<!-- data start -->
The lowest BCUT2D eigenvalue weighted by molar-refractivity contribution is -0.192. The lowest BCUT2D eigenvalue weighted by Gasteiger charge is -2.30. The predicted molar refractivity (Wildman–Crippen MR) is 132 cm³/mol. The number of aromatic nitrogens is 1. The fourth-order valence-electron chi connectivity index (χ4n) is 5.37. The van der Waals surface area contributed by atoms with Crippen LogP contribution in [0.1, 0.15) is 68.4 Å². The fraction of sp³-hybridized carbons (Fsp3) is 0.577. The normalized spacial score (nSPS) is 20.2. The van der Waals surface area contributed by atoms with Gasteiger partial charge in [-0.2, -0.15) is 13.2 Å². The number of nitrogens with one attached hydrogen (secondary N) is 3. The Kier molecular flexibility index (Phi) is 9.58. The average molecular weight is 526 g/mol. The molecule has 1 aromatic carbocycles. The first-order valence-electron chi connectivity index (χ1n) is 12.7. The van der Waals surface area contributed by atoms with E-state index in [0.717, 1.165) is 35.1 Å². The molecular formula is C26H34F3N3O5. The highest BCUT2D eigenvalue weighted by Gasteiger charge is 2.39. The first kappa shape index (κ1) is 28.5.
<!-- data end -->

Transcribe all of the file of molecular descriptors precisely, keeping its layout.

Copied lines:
The lowest BCUT2D eigenvalue weighted by molar-refractivity contribution is -0.192. The lowest BCUT2D eigenvalue weighted by Gasteiger charge is -2.30. The predicted molar refractivity (Wildman–Crippen MR) is 132 cm³/mol. The number of aromatic nitrogens is 1. The fourth-order valence-electron chi connectivity index (χ4n) is 5.37. The van der Waals surface area contributed by atoms with Crippen LogP contribution in [0.1, 0.15) is 68.4 Å². The fraction of sp³-hybridized carbons (Fsp3) is 0.577. The normalized spacial score (nSPS) is 20.2. The van der Waals surface area contributed by atoms with Gasteiger partial charge in [-0.2, -0.15) is 13.2 Å². The number of nitrogens with one attached hydrogen (secondary N) is 3. The Kier molecular flexibility index (Phi) is 9.58. The average molecular weight is 526 g/mol. The molecule has 1 aromatic carbocycles. The first-order valence-electron chi connectivity index (χ1n) is 12.7. The van der Waals surface area contributed by atoms with E-state index in [0.717, 1.165) is 35.1 Å². The molecular formula is C26H34F3N3O5. The highest BCUT2D eigenvalue weighted by Gasteiger charge is 2.39. The first kappa shape index (κ1) is 28.5.